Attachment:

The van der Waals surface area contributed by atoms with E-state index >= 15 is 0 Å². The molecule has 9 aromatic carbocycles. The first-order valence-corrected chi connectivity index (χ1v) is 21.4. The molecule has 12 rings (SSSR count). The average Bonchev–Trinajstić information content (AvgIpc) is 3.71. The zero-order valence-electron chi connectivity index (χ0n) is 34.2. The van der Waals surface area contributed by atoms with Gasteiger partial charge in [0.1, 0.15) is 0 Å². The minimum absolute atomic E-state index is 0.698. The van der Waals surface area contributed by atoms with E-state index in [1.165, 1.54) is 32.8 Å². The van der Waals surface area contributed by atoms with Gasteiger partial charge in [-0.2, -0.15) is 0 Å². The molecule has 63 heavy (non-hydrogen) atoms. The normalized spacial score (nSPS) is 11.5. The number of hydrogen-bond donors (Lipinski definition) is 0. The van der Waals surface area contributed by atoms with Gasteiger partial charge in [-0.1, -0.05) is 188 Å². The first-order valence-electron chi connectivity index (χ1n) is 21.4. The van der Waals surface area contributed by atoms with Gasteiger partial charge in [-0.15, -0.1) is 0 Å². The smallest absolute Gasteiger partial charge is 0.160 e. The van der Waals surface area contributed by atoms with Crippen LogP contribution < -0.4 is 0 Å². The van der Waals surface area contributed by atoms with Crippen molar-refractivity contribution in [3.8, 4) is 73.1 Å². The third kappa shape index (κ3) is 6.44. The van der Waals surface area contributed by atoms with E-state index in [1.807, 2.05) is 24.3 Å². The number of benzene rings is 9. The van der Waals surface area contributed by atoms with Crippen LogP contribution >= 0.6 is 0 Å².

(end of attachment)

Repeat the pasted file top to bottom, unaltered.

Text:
The van der Waals surface area contributed by atoms with E-state index >= 15 is 0 Å². The molecule has 9 aromatic carbocycles. The first-order valence-corrected chi connectivity index (χ1v) is 21.4. The molecule has 12 rings (SSSR count). The average Bonchev–Trinajstić information content (AvgIpc) is 3.71. The zero-order valence-electron chi connectivity index (χ0n) is 34.2. The van der Waals surface area contributed by atoms with Gasteiger partial charge in [0.1, 0.15) is 0 Å². The minimum absolute atomic E-state index is 0.698. The van der Waals surface area contributed by atoms with E-state index in [1.165, 1.54) is 32.8 Å². The van der Waals surface area contributed by atoms with Gasteiger partial charge in [-0.2, -0.15) is 0 Å². The molecule has 63 heavy (non-hydrogen) atoms. The normalized spacial score (nSPS) is 11.5. The number of hydrogen-bond donors (Lipinski definition) is 0. The van der Waals surface area contributed by atoms with Gasteiger partial charge in [-0.1, -0.05) is 188 Å². The first-order valence-electron chi connectivity index (χ1n) is 21.4. The van der Waals surface area contributed by atoms with Gasteiger partial charge in [-0.15, -0.1) is 0 Å². The smallest absolute Gasteiger partial charge is 0.160 e. The van der Waals surface area contributed by atoms with Crippen LogP contribution < -0.4 is 0 Å². The van der Waals surface area contributed by atoms with Crippen molar-refractivity contribution in [3.8, 4) is 73.1 Å². The third kappa shape index (κ3) is 6.44. The van der Waals surface area contributed by atoms with E-state index in [1.807, 2.05) is 24.3 Å². The number of benzene rings is 9. The van der Waals surface area contributed by atoms with Crippen LogP contribution >= 0.6 is 0 Å².